The X-Sense XS01-WR is a very compact smoke detector designed to be as unobtrusive as possible while ensuring that, in case of a fire, it quickly triggers the alarm, thus allowing enough time for you and your family to get away from harm. I know that First Alert and Kidde are well known names in the US market (and lately, Google has pushed the Nest Protect into the mainstream as well), so X-Sense does have a tough competition to go against and there’s also the UL-certification aspect.
While in Europe (and almost the entire world), the people have grown to accept other certifications standards (obviously, the domestic ones), in the US, the UL certification is still considered the best way to let the customer know that your product has adhered to all the safety regulations.
The X-Sense XS01-WR is approved by TÜV, which, just like UL, is a perfectly valid safety certification and the interesting thing is that TÜV can be just as expensive as the UL certification, but some manufacturers seem to not want to bother with UL for various reasons.
That being said, the X-Sense XS01-WR appears to be a no-frills smoke detector and, while it doesn’t have smart capabilities, you can inter-connect multiple units, so they can sound at the same time in case one detects smoke (it worth noting that it also doesn’t have any CO sensor – you will have to buy one separately), so let’s have a closer look at the device and test its reaction time.
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Design and Build Quality
The most common design for a smoke detector is the circular white plastic case with as little particular traits as possible in order to not attract any attention towards themselves when mounted on the ceiling. I know that the smart smoke detectors have gotten more daring in this regard and I can give the Nest Protect‘s LED ring as an example, but all the other devices that I have tested (the First Alert SCO501CN-3ST and the Kidde 2070-VDSR) do indeed keep a low profile, each sporting a fairly large circular plastic case. X-Sense decided to go against the traditional look and made the unit very small and compact (the XS01-WR has a 3.0-inch diameter and it’s 1.9 inches wide), but it still sports a round plastic case which protrudes a bit more from the ceiling (or wall) than most other smoke detectors on the market (was to be expected when you have to cram everything up in a small case).
At the top, there is a circular opening towards the speaker and on the sides, there are three cut-outs that expose the internal metallic mesh covered by small holes which will allow the smoke to enter the sensor chamber and trigger the alarm. Also on the side of the device, you can identify a small Test / Mute button which is a bit awkwardly placed if you want to quickly silence the horn (when you’re sure it’s a false alarm – otherwise, the horn will re-activate a few seconds later). If you turn the smoke detector upside down, you’ll be greeted by the mounting bracket which is already partially attached to the XS01-WR’s case – simply rotate it counter-clockwise and remove it to gain access to the battery slot.
X-Sense has added a CR123A 3.0V Lithium Battery which should last for up to 10 years and to activate the device, you need to pull the transparent plastic tab (there is a dedicated Pull tab that you need to use only to remove the battery from its slot). Doing so, the LED underneath the Test button should flash red once and then once every minute to show that the smoke detector is functioning correctly.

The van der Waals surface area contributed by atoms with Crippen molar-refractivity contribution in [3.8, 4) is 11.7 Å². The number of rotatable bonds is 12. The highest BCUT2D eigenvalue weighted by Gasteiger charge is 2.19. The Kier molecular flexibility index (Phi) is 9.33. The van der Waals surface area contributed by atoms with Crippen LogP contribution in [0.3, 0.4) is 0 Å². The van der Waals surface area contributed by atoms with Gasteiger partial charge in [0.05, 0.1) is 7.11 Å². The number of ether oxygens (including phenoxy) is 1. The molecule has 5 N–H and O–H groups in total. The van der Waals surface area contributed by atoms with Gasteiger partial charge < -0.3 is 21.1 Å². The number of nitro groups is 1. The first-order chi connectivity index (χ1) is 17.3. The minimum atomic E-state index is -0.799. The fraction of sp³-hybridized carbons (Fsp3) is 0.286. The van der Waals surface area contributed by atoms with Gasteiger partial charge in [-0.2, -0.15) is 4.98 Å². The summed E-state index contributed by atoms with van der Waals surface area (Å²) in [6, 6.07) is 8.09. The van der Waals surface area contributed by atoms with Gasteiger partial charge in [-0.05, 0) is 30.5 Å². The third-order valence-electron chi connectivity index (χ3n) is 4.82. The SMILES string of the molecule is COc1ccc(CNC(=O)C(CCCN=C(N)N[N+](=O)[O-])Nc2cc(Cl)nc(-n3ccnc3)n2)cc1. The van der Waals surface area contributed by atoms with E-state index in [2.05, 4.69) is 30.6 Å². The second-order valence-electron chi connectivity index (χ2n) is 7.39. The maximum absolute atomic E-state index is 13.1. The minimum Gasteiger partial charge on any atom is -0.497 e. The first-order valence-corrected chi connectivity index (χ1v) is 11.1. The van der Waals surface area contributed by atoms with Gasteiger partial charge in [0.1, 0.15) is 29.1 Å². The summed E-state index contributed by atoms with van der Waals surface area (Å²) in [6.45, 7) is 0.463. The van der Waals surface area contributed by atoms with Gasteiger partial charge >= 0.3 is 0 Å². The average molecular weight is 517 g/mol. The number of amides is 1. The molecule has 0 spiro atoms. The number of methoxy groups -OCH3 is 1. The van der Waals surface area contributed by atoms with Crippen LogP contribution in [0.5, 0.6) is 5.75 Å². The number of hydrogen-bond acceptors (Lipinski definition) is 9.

It’s very important to always test the alarm after you’ve added the battery and you can run the built-in diagnostic test by pressing the Test/Mute button; this way, the horn will sound 3 quick beeps and the LED will flash red every second while the alarm is activated. As with other smoke detectors on the market, this test checks the internal circuitry, so you don’t have to use improvisations to check if the device functions correctly.
Since the X-Sense XS01-WR is a battery-operated smoke detector, the installation process is ridiculously easy, you just have to select the right spot, drill a couple of holes in the ceiling or wall, use the provided screws to attach the bracket and then rotate the smoke detector into the bracket (clockwise motion). And that’s it, you don’t need access to any wires or anything of the sorts, but the location needs to be selected very carefully, otherwise, you can get a lot of false alarms (and you don’t want those happening especially during the night). The general consensus is that you shouldn’t put a smoke detector directly underneath a stove and you should keep about 20 inches from each corner – the middle of the ceiling is considered to be the best place. Furthermore, you should prioritize putting a smoke alarm in every bedroom and in the hallways, ensuring that you can easily hear the horn (if you have hearing problems, there are some specially designed alarms with strobes of light and even bed shakers that can keep you safe).
It’s worth mentioning that if you have multiple X-Sense XS01-WR smoke alarms, you can inter-connect them since all have a built-in RF module and to do so, take two units and press the Test button four times on one of the two devices until the horn beeps once and the LED will start flashing red continuously. This means that the devices are in pairing mode, so just wait until the smoke alarms get paired: the horn will beep once when this happens and the LED should stop flashing. To interlink a third (and so on) unit, again press the Test button four times on the new device and wait until it automatically gets connected to the previous two detectors. It’s worth noting that you can interlink up to 24 smoke detectors and all will sound the horn at the same time if one of the units detects smoke. It would have been great if you could at least enter a location, so you would know which device was triggered when a false alarm occurs, but, in case of a real emergency, you will definitely be waked up by the sound of an army of smoke detectors (the horn sounds at 85dB).